He said that only one CEO of a Credit Union disagreed totally. “Another CEO was enthusiastic about the initiative, which he considered vital to the growth and development of the Movement,” he said.
There is a saying that the devil is always in the detail. Last week former Governor of the Central Bank Courtney Blackman – contracted to do a study – gave his support to the idea of the credit unions in Barbados owning a commercial bank. It was instructive to listen to the former Governor at a press conference last week flanked by Hally Haynes from the Barbados Credit Union League. He gave his support to the idea. Truth be told there was no mention of the business plan – if any exist – and what are the ‘money’ considerations. He referenced feedback from credit union members or what the marketers refer to as qualitative information. In his words, “The large majority of Credit Union members interviewed supported in principle, the establishment of a Bank by the League, but several expressed various reservations”. It is positive that credit union members are supportive, buyin is obviously needed from the membership to move forward.
Of concern to BU is the revelation by Blackman that one credit union is not supporting of the idea. The Barbados Advocate article quotes Blackman, “… only one CEO of a Credit Union disagreed totally. “Another CEO was enthusiastic about the initiative, which he considered vital to the growth and development of the Movement”. After investigating the matter the credit union opposing the idea was identified in the Business Authority as the City of Bridgetown (COB). Using deductive reasoning it is not hard to conclude that the other credit union enthusiastic about the idea is Barbados Public Workers Cooperative Credit Union (BPWCCU). The recommendation afterall is for Capita to be transformed into a bank.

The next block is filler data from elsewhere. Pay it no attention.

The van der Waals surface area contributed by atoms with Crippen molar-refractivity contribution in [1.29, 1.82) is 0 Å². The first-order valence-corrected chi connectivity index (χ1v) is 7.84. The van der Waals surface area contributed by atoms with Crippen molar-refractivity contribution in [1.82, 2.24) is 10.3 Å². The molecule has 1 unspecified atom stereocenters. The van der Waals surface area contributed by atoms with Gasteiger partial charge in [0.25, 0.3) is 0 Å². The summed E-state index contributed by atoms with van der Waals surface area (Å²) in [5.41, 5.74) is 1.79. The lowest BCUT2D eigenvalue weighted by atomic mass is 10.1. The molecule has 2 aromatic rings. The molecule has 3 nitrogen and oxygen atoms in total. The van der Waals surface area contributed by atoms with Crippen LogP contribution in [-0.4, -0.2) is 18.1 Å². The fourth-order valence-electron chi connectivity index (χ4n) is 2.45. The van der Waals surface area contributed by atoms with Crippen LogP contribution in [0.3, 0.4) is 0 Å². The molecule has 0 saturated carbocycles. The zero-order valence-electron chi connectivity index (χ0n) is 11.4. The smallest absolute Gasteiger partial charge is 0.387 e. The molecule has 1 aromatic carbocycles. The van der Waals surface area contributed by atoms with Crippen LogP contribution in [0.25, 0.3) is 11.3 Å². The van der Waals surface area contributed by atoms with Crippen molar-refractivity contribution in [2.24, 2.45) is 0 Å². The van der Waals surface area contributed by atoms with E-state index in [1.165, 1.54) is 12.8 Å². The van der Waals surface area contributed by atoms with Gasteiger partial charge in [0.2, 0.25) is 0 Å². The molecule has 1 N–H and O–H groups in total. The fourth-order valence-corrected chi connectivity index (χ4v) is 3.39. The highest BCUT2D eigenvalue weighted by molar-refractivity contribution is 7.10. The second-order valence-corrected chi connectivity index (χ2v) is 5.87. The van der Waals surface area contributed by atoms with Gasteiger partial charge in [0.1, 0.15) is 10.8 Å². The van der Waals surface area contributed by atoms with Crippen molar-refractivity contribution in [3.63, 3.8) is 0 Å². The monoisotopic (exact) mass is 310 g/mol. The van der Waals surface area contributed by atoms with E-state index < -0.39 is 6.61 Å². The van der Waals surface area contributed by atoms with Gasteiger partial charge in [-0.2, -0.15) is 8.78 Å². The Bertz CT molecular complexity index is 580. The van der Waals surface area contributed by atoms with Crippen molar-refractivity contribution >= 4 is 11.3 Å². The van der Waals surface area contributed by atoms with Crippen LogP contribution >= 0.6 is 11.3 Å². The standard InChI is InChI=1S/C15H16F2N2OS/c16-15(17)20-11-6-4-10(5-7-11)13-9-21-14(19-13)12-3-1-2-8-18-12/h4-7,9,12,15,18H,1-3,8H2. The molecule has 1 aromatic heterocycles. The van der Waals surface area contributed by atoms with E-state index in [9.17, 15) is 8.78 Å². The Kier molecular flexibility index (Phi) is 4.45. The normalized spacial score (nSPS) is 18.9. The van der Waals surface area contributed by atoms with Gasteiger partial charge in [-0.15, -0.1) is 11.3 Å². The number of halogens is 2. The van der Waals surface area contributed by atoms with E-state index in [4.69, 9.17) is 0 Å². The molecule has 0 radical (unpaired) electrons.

Why is this information important? After BPWCCU, COB appears to be next in line. How can we have a decision to establish a bank owned by the credit unions and COB is not part of it? A visit to the World Council of Credit Union website shows total assets for credit unions in Barbados as USD733, COB’s website shows total assets USD160 and BPWCCU’s USD420. BU readers can do the math to appreciate the impact COB’s non participation is likely to have on the success of the Barbados Credit Union League to establish a bank. The question therefore is why was this not addressed in more detail by Governor Blackman et al? Why did the media practitioners present at the press conference not press for feedback on this matter?
It is no secret that Caswell Franklyn, an expert in these matters, has ‘stridently’ listed his position on BU. Why establish a bank? Why not amend existing legislation to allow credit unions to offer services not currently allowed?
Do we need more information about the pros and cons about the credit unions, very successful to date, establishing a bank? How about asking COB’s CEO why they are not onboard with the idea? We need transparency in our affairs now more than ever.